...Guy de Maupassant, who started triumphant ("I can screw street whores now and say to them 'I've got the pox.' They are afraid and I just laugh"), died 15 years later in an asylum howling like a dog and planting twigs as baby Maupassants in the garden."
(Guardian, May 20 2013)
" ...जगाचा इतिहास 'सिफिलिस' या आजाराने मोठय़ा प्रमाणावर बदलला आहे. हा लैंगिक आजार व त्याचे जंतू हळूहळू मेंदूपर्यंत पसरतात आणि रोग्याच्या मनात त्यामुळे विनाकारणच काही तरी भव्यदिव्य करून दाखवावे अशी बुद्धी तयार होते. त्याकरिता आवश्यक तर हजारो नाही, लाखो लोकांचेही मुडदे पाडायला तो सहज तयार होऊन जातो. इतिहासात रशियातील पहिले तीन झार आणि अलीकडच्या इतिहासातील माओ त्से तुंग वगरे पुढारी या वर्गात मोडतात. भारतातल्याही एका नामवंत पुढाऱ्याची गणना यातच होते. आपण अकबराचे अवतार आहोत अशी भावना करून घेऊन त्यापोटी सगळा देश लायसेन्स-परमिट-कोटा-इन्स्पेक्टर राज्यात बुडवणारे आणि इंग्रजांनी प्रस्थापित केलेली कायदा आणि सुव्यवस्था संपवून टाकणारे नेतेही या वर्गातलेच."
(Loksatta लोकसत्ता, May 29 2013)
The Times of India reported in November 2011:
"India is on the verge of eliminating syphilis, one of the most common sexually transmitted diseases (STD) in the country. According to the National Aids Control Organization (NACO), syphilis, which earlier used to affect about 8% of pregnant women, has been reduced to less than 1%. Among female sex workers, it affects about 4% as against 30% till a few years ago."
I wonder about the veracity of this claim because Guardian article from which I have quoted above says:
"...Of course, we have not seen the end of syphilis – worldwide millions of people still contract it,
and there are reports, especially within the sex industry, that it is on the increase in recent
Marlene Zuk wrote in The New York Times on April 29, 2008:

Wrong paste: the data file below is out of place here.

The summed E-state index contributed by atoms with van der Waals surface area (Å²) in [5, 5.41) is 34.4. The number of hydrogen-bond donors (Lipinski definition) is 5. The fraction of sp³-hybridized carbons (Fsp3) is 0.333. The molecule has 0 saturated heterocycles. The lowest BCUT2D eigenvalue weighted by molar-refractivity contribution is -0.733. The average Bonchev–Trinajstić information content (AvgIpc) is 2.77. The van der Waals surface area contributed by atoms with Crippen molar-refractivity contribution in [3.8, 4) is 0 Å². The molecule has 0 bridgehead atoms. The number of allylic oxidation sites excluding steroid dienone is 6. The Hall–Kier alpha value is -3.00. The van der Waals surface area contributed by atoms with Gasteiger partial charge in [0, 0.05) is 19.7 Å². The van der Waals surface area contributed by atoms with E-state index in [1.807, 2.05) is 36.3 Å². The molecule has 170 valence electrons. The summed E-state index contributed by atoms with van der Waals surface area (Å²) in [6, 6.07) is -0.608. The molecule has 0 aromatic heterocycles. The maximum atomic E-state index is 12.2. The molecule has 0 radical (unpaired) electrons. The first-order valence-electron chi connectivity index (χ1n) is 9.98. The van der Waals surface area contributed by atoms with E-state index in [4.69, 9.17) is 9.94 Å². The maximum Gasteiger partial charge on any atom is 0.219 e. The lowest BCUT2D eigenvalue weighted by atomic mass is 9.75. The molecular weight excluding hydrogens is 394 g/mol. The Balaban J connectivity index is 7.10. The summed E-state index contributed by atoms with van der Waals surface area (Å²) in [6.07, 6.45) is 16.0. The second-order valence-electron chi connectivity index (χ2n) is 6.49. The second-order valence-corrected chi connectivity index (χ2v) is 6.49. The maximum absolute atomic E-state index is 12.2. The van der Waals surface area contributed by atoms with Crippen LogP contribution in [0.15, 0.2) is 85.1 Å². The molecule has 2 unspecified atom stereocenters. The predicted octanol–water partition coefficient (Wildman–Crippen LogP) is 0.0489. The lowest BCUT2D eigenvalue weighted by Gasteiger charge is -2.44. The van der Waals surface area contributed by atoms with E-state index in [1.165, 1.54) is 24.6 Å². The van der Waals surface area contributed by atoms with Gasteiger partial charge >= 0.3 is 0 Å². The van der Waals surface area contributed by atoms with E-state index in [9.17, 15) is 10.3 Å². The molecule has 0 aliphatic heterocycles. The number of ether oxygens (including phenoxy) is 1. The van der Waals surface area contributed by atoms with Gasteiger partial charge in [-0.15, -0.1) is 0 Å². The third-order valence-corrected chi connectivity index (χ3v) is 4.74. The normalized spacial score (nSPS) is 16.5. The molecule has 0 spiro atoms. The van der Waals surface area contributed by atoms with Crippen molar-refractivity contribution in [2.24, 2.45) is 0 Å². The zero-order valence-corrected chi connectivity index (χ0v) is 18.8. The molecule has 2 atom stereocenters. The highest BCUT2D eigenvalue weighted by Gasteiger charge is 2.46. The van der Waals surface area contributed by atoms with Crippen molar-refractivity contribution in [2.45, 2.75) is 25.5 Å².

"The new research suggested that syphilis originated as a skin ailment in South America, and then spread to Europe, where it became sexually transmitted and was later reintroduced to the New World.
The origin of syphilis has always held an implied accusation: if Europeans brought it to the New World, the disease is one more symbol of Western imperialism run amok, one more grudge to hold against colonialism…"
Jared Diamond says about it:
“…when syphilis was first definitely recorded in Europe in 1495, its pustules often covered the body from the head to the knees, caused flesh to fall off people’s faces, and led to death within a few months. By 1546, syphilis had evolved into the disease with the symptoms so well known to us today.”
('Guns, Germs, and Steel', 1997)
Michael Crichton says about it:
“…You can carry tuberculosis for many decades; you can carry syphilis for a lifetime. These last are not minor diseases, but they are much less severe than they once were, because both man and organism have adapted…”
('The Andromeda Strain', 1969)
This less severe syphilis (उपदंश) might have accosted a few prominent historical personalities that shaped India's destiny.
T S Shejwalkar (त्र्यं. शं. शेजवलकर) says in his classic "पानिपत, 1761" (Panipat):
“Ahmad Shah Abdali probably had a disease like syphilis and so too was the case of Najib khan”.
Battle of Panipat, 14th January 1761
courtesy: 'Mughal India: Art, Culture and Empire' by Sheila Corr,
from History Today, December 2012